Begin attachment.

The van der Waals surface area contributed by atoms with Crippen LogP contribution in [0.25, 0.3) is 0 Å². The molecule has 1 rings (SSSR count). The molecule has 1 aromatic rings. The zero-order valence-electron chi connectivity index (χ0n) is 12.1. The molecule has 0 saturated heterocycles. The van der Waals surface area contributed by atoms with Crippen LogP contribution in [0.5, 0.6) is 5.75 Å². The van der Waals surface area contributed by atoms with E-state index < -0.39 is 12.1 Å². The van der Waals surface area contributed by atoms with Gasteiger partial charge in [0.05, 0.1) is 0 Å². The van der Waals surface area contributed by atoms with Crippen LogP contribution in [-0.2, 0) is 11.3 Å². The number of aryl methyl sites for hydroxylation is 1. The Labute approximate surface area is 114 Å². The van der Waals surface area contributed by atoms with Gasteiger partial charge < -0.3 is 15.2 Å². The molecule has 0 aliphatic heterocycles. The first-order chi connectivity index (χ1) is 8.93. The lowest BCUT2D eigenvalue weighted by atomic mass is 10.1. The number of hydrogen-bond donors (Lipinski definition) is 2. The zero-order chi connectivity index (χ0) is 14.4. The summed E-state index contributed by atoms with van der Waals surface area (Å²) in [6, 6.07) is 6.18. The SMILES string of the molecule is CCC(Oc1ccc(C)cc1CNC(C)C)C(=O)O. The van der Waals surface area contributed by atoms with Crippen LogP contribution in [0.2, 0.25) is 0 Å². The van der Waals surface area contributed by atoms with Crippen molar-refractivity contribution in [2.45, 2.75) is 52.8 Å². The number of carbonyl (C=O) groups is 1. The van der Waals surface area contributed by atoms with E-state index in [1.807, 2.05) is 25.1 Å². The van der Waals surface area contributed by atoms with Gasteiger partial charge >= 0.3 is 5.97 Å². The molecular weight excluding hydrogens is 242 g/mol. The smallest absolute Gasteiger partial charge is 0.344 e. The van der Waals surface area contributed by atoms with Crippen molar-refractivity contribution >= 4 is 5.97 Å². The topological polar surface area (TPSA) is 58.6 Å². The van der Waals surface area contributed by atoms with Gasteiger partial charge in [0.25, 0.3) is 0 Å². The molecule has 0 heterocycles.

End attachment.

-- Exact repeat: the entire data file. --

The van der Waals surface area contributed by atoms with Crippen LogP contribution in [0.25, 0.3) is 0 Å². The molecule has 1 rings (SSSR count). The molecule has 1 aromatic rings. The zero-order valence-electron chi connectivity index (χ0n) is 12.1. The molecule has 0 saturated heterocycles. The van der Waals surface area contributed by atoms with Crippen LogP contribution in [0.5, 0.6) is 5.75 Å². The van der Waals surface area contributed by atoms with E-state index < -0.39 is 12.1 Å². The van der Waals surface area contributed by atoms with Gasteiger partial charge in [0.05, 0.1) is 0 Å². The van der Waals surface area contributed by atoms with Crippen LogP contribution in [-0.2, 0) is 11.3 Å². The number of aryl methyl sites for hydroxylation is 1. The Labute approximate surface area is 114 Å². The van der Waals surface area contributed by atoms with Gasteiger partial charge < -0.3 is 15.2 Å². The molecule has 0 aliphatic heterocycles. The first-order chi connectivity index (χ1) is 8.93. The lowest BCUT2D eigenvalue weighted by atomic mass is 10.1. The number of hydrogen-bond donors (Lipinski definition) is 2. The zero-order chi connectivity index (χ0) is 14.4. The summed E-state index contributed by atoms with van der Waals surface area (Å²) in [6, 6.07) is 6.18. The SMILES string of the molecule is CCC(Oc1ccc(C)cc1CNC(C)C)C(=O)O. The van der Waals surface area contributed by atoms with Crippen LogP contribution in [0.2, 0.25) is 0 Å². The van der Waals surface area contributed by atoms with Crippen molar-refractivity contribution in [2.45, 2.75) is 52.8 Å². The number of carbonyl (C=O) groups is 1. The van der Waals surface area contributed by atoms with E-state index in [1.807, 2.05) is 25.1 Å². The van der Waals surface area contributed by atoms with Gasteiger partial charge >= 0.3 is 5.97 Å². The molecular weight excluding hydrogens is 242 g/mol. The smallest absolute Gasteiger partial charge is 0.344 e. The van der Waals surface area contributed by atoms with Crippen molar-refractivity contribution >= 4 is 5.97 Å². The topological polar surface area (TPSA) is 58.6 Å². The van der Waals surface area contributed by atoms with Gasteiger partial charge in [0.25, 0.3) is 0 Å². The molecule has 0 heterocycles.